ACLU Report Critical Of California's Prison Realignment Program
SAN FRANCISCO (KCBS) – California has transferred about 15 percent of its prison population to the counties since last October in a move to reduce overcrowding.
However, the ACLU is out with a new report that criticizes how counties are dealing with all the new prisoners.
In exchange for taking in nearly 22,500 inmates, the state is giving counties hundreds of millions of dollars to spend on incarceration and rehabilitation. Six months after the so called "realignment" program began, the ACLU is complaining too much of that money is going towards rebuilding or expanding jails, rather than less expensive alternatives such as electronic monitoring and drug treatment.
The ACLU argues this isn't really reducing the jail population, its just locking people up in a different place. But sheriffs argue that the ACLU doesn't understand the potential problems ahead.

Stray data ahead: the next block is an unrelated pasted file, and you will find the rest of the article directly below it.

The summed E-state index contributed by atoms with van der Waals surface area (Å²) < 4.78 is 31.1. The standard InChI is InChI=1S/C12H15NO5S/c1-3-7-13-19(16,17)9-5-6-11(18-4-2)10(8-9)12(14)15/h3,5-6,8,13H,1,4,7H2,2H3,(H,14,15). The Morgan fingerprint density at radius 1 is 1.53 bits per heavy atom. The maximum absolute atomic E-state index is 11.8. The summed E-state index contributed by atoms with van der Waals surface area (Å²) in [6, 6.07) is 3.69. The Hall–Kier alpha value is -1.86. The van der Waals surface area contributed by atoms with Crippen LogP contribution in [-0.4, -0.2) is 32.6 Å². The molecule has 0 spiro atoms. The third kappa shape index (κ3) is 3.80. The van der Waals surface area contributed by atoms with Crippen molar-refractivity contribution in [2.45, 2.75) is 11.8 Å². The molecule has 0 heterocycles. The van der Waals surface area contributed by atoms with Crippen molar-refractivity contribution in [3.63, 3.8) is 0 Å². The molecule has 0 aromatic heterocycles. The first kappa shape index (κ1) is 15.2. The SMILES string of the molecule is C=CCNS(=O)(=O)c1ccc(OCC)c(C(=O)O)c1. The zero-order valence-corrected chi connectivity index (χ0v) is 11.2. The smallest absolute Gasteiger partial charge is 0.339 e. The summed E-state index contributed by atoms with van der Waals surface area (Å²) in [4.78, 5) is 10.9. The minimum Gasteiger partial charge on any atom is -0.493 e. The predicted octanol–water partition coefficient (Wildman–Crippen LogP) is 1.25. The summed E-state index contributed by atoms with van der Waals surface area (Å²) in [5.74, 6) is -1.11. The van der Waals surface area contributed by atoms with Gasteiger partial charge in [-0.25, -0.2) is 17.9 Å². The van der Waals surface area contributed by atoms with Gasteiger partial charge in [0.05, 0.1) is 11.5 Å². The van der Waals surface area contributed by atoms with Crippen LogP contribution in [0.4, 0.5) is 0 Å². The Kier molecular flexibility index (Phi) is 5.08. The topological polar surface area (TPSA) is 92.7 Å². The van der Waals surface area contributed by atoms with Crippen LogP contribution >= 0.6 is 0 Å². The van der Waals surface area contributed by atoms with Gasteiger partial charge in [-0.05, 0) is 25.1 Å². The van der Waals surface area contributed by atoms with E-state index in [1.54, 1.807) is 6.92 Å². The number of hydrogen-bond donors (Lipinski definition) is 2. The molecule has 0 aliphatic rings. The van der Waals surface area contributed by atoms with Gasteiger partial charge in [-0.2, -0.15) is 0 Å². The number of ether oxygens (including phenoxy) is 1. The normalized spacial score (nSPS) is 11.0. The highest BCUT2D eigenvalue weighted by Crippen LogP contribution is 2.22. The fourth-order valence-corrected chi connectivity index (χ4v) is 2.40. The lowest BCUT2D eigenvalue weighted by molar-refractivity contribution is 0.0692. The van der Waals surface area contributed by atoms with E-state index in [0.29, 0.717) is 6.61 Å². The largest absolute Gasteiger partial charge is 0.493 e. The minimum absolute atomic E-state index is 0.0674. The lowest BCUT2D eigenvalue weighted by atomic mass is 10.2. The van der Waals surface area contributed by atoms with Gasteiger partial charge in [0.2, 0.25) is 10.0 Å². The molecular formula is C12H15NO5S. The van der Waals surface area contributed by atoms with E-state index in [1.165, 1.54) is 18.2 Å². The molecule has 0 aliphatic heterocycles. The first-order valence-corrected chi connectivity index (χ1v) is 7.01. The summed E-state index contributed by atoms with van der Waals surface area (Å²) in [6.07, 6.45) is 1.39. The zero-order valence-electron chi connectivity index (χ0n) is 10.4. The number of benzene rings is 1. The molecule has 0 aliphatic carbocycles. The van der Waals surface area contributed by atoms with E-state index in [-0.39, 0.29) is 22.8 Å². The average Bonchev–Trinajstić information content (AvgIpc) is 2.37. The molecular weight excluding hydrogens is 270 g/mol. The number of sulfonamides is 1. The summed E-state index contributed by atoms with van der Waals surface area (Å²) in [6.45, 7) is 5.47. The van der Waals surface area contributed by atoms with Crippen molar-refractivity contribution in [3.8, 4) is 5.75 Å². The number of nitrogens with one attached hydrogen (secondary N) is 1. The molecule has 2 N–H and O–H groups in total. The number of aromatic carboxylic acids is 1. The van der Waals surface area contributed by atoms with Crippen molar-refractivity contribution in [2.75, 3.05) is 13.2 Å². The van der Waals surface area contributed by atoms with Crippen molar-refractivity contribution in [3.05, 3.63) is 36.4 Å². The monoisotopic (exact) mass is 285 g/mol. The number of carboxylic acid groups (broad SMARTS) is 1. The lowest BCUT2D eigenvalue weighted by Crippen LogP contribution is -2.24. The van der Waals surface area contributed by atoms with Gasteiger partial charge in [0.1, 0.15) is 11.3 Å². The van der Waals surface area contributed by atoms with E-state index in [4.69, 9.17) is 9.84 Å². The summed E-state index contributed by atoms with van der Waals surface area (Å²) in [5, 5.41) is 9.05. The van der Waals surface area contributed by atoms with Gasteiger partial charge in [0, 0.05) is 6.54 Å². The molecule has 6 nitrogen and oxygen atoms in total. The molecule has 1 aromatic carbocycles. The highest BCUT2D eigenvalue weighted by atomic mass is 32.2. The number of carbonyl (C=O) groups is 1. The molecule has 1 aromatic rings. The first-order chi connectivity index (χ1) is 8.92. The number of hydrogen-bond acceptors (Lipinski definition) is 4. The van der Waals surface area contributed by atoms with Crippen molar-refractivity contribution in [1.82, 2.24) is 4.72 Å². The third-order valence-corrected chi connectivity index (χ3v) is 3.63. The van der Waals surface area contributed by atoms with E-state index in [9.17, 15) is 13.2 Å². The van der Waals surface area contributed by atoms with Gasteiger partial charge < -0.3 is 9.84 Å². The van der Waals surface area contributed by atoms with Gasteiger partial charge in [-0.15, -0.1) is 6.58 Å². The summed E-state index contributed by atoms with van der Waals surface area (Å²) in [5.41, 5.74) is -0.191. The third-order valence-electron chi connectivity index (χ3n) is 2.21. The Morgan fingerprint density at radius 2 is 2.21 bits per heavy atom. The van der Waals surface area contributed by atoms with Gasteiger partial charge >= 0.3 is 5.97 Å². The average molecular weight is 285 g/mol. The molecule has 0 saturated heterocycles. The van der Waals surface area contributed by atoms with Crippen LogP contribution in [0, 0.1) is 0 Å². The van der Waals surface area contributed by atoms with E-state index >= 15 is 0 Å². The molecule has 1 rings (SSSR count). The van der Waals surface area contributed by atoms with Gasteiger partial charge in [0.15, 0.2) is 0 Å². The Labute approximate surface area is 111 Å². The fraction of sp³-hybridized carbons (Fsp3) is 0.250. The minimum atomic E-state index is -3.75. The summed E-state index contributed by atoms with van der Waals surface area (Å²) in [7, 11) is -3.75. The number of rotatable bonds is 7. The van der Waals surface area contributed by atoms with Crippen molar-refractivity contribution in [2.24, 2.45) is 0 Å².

KCBS' Holly Quan Reports:
"You've got to be somewhat risk adverse here," said Stanford law professor Robert Weisberg. "You don't know exactly what the increased inflow of prisoners to the counties will be over the next year or so and you have to build some capacity. In addition, all of these alternative forms of incarceration, such as GPS monitoring and so-on, are very complicated. They require training of personnel and new techniques, so it makes perfect sense that it will take awhile."
The ACLU also wants to change the way money is doled out to counties. Instead of giving the most money to the counties that sent the most felons to prison, it says counties should be rewarded by the number of inmates they managed to keep out of jail.
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